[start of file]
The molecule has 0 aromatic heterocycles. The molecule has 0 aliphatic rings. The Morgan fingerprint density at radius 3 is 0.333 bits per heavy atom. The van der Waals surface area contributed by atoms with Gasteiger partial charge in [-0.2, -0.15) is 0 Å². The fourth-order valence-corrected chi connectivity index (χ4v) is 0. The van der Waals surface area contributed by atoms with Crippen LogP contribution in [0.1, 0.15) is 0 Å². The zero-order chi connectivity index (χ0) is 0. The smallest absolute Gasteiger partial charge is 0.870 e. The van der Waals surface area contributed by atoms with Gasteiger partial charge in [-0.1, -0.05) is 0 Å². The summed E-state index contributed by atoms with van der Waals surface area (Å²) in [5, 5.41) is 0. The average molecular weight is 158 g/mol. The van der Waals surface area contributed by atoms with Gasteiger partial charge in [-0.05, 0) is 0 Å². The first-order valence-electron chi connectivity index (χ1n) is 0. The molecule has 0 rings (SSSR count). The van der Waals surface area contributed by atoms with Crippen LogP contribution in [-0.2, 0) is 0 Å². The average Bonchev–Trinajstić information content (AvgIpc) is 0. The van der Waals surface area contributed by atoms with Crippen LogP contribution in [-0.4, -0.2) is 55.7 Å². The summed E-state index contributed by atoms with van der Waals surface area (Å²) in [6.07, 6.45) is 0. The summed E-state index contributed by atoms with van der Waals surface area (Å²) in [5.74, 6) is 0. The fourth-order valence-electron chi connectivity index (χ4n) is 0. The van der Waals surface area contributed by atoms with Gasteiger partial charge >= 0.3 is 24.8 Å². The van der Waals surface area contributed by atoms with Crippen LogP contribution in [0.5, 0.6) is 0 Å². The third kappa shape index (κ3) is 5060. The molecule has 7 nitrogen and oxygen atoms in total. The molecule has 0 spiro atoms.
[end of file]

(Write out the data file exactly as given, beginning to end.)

The molecule has 0 aromatic heterocycles. The molecule has 0 aliphatic rings. The Morgan fingerprint density at radius 3 is 0.333 bits per heavy atom. The van der Waals surface area contributed by atoms with Gasteiger partial charge in [-0.2, -0.15) is 0 Å². The fourth-order valence-corrected chi connectivity index (χ4v) is 0. The van der Waals surface area contributed by atoms with Crippen LogP contribution in [0.1, 0.15) is 0 Å². The zero-order chi connectivity index (χ0) is 0. The smallest absolute Gasteiger partial charge is 0.870 e. The van der Waals surface area contributed by atoms with Gasteiger partial charge in [-0.1, -0.05) is 0 Å². The summed E-state index contributed by atoms with van der Waals surface area (Å²) in [5, 5.41) is 0. The average molecular weight is 158 g/mol. The van der Waals surface area contributed by atoms with Gasteiger partial charge in [-0.05, 0) is 0 Å². The first-order valence-electron chi connectivity index (χ1n) is 0. The molecule has 0 rings (SSSR count). The van der Waals surface area contributed by atoms with Crippen LogP contribution in [-0.2, 0) is 0 Å². The average Bonchev–Trinajstić information content (AvgIpc) is 0. The van der Waals surface area contributed by atoms with Crippen LogP contribution in [-0.4, -0.2) is 55.7 Å². The summed E-state index contributed by atoms with van der Waals surface area (Å²) in [6.07, 6.45) is 0. The summed E-state index contributed by atoms with van der Waals surface area (Å²) in [5.74, 6) is 0. The fourth-order valence-electron chi connectivity index (χ4n) is 0. The van der Waals surface area contributed by atoms with Gasteiger partial charge >= 0.3 is 24.8 Å². The van der Waals surface area contributed by atoms with Crippen LogP contribution in [0.5, 0.6) is 0 Å². The third kappa shape index (κ3) is 5060. The molecule has 7 nitrogen and oxygen atoms in total. The molecule has 0 spiro atoms.